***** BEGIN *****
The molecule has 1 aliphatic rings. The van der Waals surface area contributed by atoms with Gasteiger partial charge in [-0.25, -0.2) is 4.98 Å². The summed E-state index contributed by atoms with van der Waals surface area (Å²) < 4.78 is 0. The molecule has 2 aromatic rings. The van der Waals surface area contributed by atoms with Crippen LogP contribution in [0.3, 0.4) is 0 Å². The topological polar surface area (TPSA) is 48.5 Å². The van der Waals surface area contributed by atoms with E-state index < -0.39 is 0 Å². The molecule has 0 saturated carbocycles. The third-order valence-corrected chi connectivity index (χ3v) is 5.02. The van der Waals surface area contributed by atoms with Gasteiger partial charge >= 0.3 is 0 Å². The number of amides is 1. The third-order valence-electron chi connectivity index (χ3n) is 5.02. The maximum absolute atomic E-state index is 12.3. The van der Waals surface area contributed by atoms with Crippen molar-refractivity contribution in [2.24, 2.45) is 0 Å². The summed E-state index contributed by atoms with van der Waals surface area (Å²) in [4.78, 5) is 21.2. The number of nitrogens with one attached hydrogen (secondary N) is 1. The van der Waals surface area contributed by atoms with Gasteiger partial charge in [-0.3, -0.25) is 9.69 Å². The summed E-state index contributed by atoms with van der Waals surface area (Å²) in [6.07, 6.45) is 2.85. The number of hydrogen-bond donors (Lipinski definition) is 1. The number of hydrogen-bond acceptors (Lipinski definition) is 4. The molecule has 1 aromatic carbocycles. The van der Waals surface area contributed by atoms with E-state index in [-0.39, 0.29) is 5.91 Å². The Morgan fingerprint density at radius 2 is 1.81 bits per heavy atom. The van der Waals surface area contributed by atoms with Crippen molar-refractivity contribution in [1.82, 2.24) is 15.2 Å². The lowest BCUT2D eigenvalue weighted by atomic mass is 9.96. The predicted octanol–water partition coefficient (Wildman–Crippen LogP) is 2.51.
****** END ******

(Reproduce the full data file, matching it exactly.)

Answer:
The molecule has 1 aliphatic rings. The van der Waals surface area contributed by atoms with Gasteiger partial charge in [-0.25, -0.2) is 4.98 Å². The summed E-state index contributed by atoms with van der Waals surface area (Å²) < 4.78 is 0. The molecule has 2 aromatic rings. The van der Waals surface area contributed by atoms with Crippen LogP contribution in [0.3, 0.4) is 0 Å². The topological polar surface area (TPSA) is 48.5 Å². The van der Waals surface area contributed by atoms with E-state index < -0.39 is 0 Å². The molecule has 0 saturated carbocycles. The third-order valence-corrected chi connectivity index (χ3v) is 5.02. The van der Waals surface area contributed by atoms with Gasteiger partial charge >= 0.3 is 0 Å². The number of amides is 1. The third-order valence-electron chi connectivity index (χ3n) is 5.02. The maximum absolute atomic E-state index is 12.3. The van der Waals surface area contributed by atoms with Crippen molar-refractivity contribution in [2.24, 2.45) is 0 Å². The summed E-state index contributed by atoms with van der Waals surface area (Å²) in [4.78, 5) is 21.2. The number of nitrogens with one attached hydrogen (secondary N) is 1. The van der Waals surface area contributed by atoms with Gasteiger partial charge in [-0.3, -0.25) is 9.69 Å². The summed E-state index contributed by atoms with van der Waals surface area (Å²) in [6.07, 6.45) is 2.85. The number of hydrogen-bond donors (Lipinski definition) is 1. The number of hydrogen-bond acceptors (Lipinski definition) is 4. The molecule has 1 aromatic carbocycles. The van der Waals surface area contributed by atoms with E-state index in [-0.39, 0.29) is 5.91 Å². The Morgan fingerprint density at radius 2 is 1.81 bits per heavy atom. The van der Waals surface area contributed by atoms with Crippen molar-refractivity contribution in [1.82, 2.24) is 15.2 Å². The lowest BCUT2D eigenvalue weighted by atomic mass is 9.96. The predicted octanol–water partition coefficient (Wildman–Crippen LogP) is 2.51.